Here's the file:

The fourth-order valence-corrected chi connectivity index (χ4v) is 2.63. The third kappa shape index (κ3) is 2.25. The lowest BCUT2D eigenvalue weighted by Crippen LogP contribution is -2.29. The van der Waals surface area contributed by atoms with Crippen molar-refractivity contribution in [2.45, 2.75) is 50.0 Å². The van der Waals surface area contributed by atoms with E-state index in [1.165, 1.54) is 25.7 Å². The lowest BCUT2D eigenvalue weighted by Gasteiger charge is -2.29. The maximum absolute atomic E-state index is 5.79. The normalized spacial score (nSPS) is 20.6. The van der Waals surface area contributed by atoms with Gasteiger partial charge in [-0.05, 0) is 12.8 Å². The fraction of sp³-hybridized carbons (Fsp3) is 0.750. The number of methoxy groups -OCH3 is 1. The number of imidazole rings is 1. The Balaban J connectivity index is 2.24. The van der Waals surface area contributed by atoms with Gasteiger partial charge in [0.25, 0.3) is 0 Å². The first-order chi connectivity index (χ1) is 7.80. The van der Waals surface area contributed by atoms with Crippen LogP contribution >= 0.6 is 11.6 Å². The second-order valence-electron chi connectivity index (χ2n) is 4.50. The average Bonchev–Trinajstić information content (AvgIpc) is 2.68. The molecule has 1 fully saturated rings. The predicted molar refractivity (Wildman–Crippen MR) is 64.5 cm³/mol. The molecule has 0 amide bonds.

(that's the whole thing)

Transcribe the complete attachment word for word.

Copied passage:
The fourth-order valence-corrected chi connectivity index (χ4v) is 2.63. The third kappa shape index (κ3) is 2.25. The lowest BCUT2D eigenvalue weighted by Crippen LogP contribution is -2.29. The van der Waals surface area contributed by atoms with Crippen molar-refractivity contribution in [2.45, 2.75) is 50.0 Å². The van der Waals surface area contributed by atoms with E-state index in [1.165, 1.54) is 25.7 Å². The lowest BCUT2D eigenvalue weighted by Gasteiger charge is -2.29. The maximum absolute atomic E-state index is 5.79. The normalized spacial score (nSPS) is 20.6. The van der Waals surface area contributed by atoms with Gasteiger partial charge in [-0.05, 0) is 12.8 Å². The fraction of sp³-hybridized carbons (Fsp3) is 0.750. The number of methoxy groups -OCH3 is 1. The number of imidazole rings is 1. The Balaban J connectivity index is 2.24. The van der Waals surface area contributed by atoms with Gasteiger partial charge in [0.25, 0.3) is 0 Å². The first-order chi connectivity index (χ1) is 7.80. The van der Waals surface area contributed by atoms with Crippen LogP contribution >= 0.6 is 11.6 Å². The second-order valence-electron chi connectivity index (χ2n) is 4.50. The average Bonchev–Trinajstić information content (AvgIpc) is 2.68. The molecule has 1 fully saturated rings. The predicted molar refractivity (Wildman–Crippen MR) is 64.5 cm³/mol. The molecule has 0 amide bonds.